With a vibrant pop art aesthetic, Italian photographer Maurizio Di Iorio imbues everyday objects with a sense of whimsy and surprise. Profoundly influenced by the legendary William Eggleston, the artist saturates his carefully constructed studio compositions with rich yellows, blues, and reds. His sharp eye for detail allows him to maintain a truly democratic gaze; regardless of his subject matter, he creates an engaging visual narrative.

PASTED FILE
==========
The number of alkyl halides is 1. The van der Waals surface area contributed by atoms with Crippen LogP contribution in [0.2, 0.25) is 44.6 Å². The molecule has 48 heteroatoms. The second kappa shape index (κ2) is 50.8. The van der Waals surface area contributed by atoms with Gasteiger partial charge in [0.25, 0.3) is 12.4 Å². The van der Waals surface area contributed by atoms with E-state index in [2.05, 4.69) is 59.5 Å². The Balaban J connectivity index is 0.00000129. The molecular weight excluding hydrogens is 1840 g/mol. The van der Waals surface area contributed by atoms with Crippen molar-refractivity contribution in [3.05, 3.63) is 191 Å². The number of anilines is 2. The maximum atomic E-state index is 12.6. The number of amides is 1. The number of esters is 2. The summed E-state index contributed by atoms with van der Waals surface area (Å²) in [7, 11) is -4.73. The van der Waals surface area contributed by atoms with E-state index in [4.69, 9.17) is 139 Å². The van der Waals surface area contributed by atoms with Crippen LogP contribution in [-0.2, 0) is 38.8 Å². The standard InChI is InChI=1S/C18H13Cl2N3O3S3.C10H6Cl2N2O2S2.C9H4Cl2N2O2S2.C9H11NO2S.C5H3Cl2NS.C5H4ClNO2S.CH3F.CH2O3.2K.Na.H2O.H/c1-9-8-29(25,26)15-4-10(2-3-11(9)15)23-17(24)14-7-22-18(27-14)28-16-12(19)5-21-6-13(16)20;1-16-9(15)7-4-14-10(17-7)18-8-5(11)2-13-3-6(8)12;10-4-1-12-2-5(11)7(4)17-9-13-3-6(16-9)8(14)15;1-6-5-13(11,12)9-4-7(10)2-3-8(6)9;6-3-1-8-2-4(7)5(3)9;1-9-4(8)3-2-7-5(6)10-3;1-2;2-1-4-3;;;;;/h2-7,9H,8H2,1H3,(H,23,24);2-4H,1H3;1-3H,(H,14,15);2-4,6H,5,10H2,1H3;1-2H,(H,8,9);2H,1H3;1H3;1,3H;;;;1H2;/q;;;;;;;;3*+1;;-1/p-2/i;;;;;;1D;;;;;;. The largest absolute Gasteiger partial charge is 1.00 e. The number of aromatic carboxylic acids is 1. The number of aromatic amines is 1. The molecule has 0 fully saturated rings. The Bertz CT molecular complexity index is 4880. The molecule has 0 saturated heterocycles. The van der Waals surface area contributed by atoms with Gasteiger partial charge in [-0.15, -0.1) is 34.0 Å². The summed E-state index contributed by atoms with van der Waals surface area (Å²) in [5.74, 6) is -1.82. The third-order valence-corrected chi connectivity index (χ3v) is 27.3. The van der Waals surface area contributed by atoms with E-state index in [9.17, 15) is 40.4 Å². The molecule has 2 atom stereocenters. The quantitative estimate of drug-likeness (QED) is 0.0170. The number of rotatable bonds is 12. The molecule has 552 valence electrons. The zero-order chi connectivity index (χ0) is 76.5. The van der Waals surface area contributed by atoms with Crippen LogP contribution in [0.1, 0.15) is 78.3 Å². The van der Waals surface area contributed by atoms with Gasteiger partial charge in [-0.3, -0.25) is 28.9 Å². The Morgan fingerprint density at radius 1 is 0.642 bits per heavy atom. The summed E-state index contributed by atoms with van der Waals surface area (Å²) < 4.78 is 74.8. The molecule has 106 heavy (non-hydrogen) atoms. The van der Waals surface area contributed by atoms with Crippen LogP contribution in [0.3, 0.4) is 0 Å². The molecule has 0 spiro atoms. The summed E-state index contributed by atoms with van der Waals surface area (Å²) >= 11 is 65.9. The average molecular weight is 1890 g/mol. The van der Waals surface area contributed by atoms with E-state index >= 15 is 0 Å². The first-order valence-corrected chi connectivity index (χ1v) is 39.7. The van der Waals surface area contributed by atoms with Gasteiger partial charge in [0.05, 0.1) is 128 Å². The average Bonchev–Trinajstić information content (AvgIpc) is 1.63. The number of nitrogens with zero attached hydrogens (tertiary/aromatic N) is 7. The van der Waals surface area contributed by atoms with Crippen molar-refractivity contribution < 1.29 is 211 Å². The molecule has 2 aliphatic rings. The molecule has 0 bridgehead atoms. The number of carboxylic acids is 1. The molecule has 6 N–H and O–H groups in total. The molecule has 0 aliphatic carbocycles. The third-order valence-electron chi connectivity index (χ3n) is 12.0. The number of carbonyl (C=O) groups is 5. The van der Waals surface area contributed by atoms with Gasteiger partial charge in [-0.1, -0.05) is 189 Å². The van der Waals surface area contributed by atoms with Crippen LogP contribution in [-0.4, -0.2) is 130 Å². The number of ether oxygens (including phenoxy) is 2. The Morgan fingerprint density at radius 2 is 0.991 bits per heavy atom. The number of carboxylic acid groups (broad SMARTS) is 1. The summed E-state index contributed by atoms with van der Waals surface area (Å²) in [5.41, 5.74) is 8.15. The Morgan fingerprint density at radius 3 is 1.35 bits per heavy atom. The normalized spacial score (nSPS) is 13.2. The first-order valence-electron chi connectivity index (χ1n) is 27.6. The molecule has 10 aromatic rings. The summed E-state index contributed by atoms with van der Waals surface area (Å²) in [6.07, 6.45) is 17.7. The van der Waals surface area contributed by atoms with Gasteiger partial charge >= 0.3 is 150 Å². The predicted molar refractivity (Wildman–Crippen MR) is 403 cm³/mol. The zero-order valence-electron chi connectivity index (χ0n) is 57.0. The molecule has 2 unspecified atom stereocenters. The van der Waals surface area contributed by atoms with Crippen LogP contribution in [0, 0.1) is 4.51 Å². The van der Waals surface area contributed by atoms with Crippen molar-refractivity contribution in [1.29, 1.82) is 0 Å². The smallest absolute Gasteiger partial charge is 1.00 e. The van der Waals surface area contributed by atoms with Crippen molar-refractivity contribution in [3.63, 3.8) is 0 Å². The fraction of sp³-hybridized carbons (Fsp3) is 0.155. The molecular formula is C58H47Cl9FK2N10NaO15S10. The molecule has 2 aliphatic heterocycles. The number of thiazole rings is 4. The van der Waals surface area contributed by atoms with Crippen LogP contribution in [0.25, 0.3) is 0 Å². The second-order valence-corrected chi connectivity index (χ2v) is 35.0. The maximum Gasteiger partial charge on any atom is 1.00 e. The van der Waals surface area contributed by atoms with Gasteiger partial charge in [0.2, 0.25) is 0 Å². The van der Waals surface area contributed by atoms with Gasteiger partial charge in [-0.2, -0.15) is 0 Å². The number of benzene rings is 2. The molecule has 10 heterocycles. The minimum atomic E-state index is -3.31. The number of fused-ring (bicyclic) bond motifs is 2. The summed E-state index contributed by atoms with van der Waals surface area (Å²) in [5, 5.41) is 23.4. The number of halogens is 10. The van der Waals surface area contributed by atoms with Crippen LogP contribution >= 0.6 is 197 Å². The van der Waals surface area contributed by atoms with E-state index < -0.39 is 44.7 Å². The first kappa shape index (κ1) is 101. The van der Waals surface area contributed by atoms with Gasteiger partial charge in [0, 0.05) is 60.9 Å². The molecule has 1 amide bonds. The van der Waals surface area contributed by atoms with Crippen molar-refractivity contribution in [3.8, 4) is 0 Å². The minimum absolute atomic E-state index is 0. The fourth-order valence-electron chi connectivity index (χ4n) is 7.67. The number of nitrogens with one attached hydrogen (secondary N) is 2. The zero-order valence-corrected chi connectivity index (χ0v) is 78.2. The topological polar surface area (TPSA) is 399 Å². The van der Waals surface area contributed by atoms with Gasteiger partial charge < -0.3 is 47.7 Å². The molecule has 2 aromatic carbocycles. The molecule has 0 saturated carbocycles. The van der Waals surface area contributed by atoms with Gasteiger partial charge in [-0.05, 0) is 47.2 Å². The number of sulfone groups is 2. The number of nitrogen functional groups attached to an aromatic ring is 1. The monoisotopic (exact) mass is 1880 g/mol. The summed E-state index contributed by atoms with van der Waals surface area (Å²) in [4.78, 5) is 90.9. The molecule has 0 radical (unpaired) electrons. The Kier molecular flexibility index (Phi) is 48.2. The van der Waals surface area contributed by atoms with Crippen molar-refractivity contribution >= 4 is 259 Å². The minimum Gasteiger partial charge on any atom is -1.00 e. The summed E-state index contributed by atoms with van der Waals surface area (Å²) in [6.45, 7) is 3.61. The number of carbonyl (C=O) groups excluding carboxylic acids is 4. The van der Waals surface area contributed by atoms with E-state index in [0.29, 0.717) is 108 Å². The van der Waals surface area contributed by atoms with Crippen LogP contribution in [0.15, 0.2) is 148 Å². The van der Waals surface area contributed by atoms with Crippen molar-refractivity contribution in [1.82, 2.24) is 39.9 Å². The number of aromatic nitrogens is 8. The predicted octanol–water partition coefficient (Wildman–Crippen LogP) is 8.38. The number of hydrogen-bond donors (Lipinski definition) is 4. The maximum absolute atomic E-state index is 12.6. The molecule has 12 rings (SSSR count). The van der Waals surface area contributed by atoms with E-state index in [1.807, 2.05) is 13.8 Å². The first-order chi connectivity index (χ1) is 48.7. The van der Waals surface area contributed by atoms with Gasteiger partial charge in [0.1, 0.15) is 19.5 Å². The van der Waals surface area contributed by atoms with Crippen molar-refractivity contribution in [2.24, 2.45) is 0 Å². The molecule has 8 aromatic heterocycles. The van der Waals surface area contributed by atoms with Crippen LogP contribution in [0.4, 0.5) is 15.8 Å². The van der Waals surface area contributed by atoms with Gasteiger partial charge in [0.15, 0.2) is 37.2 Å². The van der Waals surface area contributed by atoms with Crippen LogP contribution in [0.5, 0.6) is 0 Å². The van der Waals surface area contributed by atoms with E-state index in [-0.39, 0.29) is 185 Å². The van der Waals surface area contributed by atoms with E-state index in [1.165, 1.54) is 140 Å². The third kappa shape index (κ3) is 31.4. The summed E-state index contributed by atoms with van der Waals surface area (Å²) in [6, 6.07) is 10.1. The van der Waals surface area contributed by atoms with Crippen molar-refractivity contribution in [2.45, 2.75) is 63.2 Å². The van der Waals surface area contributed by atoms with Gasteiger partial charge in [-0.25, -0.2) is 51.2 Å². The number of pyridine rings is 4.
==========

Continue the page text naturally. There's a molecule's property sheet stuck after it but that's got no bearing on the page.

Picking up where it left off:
For Thirty-Five and One: The Short Days and the Long, photographer and photo editor Rachel Hulin joins her daughter Rose in moments of repose and discovery. As the infant navigates the homes of both the photographer and the two grandmothers, she explores the mother herself, climbing atop her nude body and reaching out for her touch. For the child, each instant is aglow with revelation and novelty, yet for Hulin, each interaction is piercingly precious. Rose’s days are long and sprawling, her mother’s brief and fleeting.